Homeland Security Admits That It's The Private Police Force Of The Entertainment Industryby Mike Masnick
Dec. 01, 2010
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We've been quite concerned about the legality of Homeland Security's domain name seizures -- especially in cases where they took down sites that had a ton of legitimate content, such as various hip hop blogs, with no due process and no adversarial hearings. One other concern was where Homeland Security's direction on this was coming from. As we noted, in an earlier similar domain name seizure situation, Homeland Security announced the seizures from Disney's headquarters -- which should raise lots of eyebrows. As we said at the time, imagine any other government agency announcing a third party action that benefits a particular company from that company's offices. For example, imagine the FTC announcing antitrust actions against Google from Microsoft's offices. Wouldn't people question the legitimacy of that?
Well, apparently, Homeland Security and the folks in its Immigration & Customs Enforcement (ICE) group have no qualms at all about being quite upfront and frank about both the fact that they're acting as Hollywood's private police force and that they have little concern for due process. Entertainment Weekly spoke with Erik Barnett, the "assistant deputy director" for ICE, and he readily admitted that they were taking orders from the industry:
"In general, what we can say is, there are specific complaints from rights holders that these sites were infringing on copyrights."That alone should give you pause. Rights holders have a long and very detailed history of greatly over-exaggerating when their rights were supposedly being "infringed" upon. Remember Jack Valenti of the MPAA claiming that the VCR was the Boston Strangler to the movie industry? Why didn't Customs "swoop in" and block all VCRs from being sold? Why? Because that would be ridiculous. So why is it effectively doing the exact same thing here?
As for due process, Barnett apparently doesn't care, and pretends that due process is basically ICE says you're guilty, so you are:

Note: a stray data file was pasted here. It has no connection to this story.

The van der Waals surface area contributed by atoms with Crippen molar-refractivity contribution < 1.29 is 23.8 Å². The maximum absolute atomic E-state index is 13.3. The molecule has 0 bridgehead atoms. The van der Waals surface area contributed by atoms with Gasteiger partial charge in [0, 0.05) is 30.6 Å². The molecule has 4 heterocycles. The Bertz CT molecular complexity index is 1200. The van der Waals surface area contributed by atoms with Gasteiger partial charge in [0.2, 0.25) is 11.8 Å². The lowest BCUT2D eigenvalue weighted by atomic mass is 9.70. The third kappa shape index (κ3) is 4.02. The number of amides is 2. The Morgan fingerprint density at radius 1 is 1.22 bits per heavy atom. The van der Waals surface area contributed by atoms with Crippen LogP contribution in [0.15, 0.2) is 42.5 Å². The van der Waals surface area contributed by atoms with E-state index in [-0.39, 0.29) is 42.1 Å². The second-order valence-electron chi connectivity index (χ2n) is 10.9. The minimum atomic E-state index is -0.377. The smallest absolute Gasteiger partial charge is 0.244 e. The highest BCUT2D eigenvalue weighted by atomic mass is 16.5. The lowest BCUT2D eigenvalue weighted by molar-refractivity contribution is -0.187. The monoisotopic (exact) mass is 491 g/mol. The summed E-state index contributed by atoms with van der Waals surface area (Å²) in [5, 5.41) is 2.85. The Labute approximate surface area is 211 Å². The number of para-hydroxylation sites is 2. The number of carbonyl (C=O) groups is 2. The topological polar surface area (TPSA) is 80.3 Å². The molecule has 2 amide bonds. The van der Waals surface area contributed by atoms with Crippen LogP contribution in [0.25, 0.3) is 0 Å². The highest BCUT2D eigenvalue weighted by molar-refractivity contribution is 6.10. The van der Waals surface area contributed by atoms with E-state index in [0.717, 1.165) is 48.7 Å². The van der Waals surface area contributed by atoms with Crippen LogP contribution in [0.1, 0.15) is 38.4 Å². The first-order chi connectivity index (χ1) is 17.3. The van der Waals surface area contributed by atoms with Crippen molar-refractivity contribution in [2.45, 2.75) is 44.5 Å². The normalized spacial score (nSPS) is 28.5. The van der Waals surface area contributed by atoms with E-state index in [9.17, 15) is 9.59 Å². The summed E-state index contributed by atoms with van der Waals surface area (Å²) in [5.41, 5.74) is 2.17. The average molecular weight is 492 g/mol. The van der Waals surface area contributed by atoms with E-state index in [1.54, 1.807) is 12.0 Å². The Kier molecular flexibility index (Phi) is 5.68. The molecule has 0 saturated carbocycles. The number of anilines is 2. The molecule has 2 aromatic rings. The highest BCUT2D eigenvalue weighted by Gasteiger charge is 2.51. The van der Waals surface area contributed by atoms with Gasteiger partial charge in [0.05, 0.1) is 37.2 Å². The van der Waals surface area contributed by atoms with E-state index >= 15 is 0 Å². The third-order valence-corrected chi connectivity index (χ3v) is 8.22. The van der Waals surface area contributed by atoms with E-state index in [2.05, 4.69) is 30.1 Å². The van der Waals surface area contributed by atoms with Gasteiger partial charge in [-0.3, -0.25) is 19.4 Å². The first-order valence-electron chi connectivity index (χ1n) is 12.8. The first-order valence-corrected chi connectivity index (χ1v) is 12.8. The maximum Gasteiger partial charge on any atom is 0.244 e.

"I mean, when we're conducting criminal investigations, we don't notify criminals that you need to abate your criminal conduct or there's going to be an enforcement action against you," says Barnett. He is not particularly sympathetic to bloggers who might feel that the shutdowns have damaged their livelihoods without due process. "I understand that this is a question that gets raised," he says. "But from a law enforcement agency standpoint, there's criminal activity. The process that's set up to address that is a law enforcement agency investigates, which is what Homeland Security Investigations does. The Justice Department determines if the elements of the criminal statute have been met. And then a judge determines if the enforcement action that's proposed -- in this case, a seizure warrant -- is appropriate. So that's the process.”Notice he never mentions an actual trial where the other side gets to put forth its arguments. Of course, for those of us who actually understand due process -- as opposed to just Barnett's cowboy process, we understand that normally you have an adversarial hearing where the other side gets to present its case before summarily being declared guilty. If there's "criminal activity" (and even that's questionable -- as it's difficult to see how what these blogs did goes beyond civil infringement, if it really was infringing at all), then you arrest them and put them on trial. You don't just seize the domains.
Barnett also claims that this is no different than Customs seizing shipments of counterfeit goods as they enter the US, but that's a huge stretch. Customs' job is to guard what crosses the borders. That's it. Seizing entire domain names because there may be some infringing material on the site (which, again, was never established at a trial) has absolutely nothing to do with protecting the borders. And the very fact that Barnett's already admitted to relying on the industry's say so that these things are infringing is downright scary. Why are our tax dollars being used to protect legacy entertainment industry companies that refuse to adapt?